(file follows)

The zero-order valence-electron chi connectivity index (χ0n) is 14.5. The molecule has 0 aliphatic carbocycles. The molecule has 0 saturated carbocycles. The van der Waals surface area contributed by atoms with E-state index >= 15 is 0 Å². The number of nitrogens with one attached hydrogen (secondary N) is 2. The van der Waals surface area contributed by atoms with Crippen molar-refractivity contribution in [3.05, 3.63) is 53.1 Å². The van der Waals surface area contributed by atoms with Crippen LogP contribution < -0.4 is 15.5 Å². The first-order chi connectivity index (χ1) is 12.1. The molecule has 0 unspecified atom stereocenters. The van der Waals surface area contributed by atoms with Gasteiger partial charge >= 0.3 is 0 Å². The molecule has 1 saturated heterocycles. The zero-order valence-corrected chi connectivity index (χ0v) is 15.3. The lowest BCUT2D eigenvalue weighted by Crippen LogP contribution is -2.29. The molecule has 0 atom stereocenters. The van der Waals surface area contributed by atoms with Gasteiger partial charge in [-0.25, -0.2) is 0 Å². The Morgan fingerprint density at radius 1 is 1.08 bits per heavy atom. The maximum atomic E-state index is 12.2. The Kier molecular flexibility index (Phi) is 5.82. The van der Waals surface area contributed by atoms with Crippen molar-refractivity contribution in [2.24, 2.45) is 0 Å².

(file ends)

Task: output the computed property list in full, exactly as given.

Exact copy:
The zero-order valence-electron chi connectivity index (χ0n) is 14.5. The molecule has 0 aliphatic carbocycles. The molecule has 0 saturated carbocycles. The van der Waals surface area contributed by atoms with E-state index >= 15 is 0 Å². The number of nitrogens with one attached hydrogen (secondary N) is 2. The van der Waals surface area contributed by atoms with Crippen molar-refractivity contribution in [3.05, 3.63) is 53.1 Å². The van der Waals surface area contributed by atoms with Crippen LogP contribution < -0.4 is 15.5 Å². The first-order chi connectivity index (χ1) is 12.1. The molecule has 0 unspecified atom stereocenters. The van der Waals surface area contributed by atoms with Gasteiger partial charge >= 0.3 is 0 Å². The molecule has 1 saturated heterocycles. The zero-order valence-corrected chi connectivity index (χ0v) is 15.3. The lowest BCUT2D eigenvalue weighted by Crippen LogP contribution is -2.29. The molecule has 0 atom stereocenters. The van der Waals surface area contributed by atoms with Gasteiger partial charge in [-0.25, -0.2) is 0 Å². The Morgan fingerprint density at radius 1 is 1.08 bits per heavy atom. The maximum atomic E-state index is 12.2. The Kier molecular flexibility index (Phi) is 5.82. The van der Waals surface area contributed by atoms with Crippen molar-refractivity contribution in [2.24, 2.45) is 0 Å².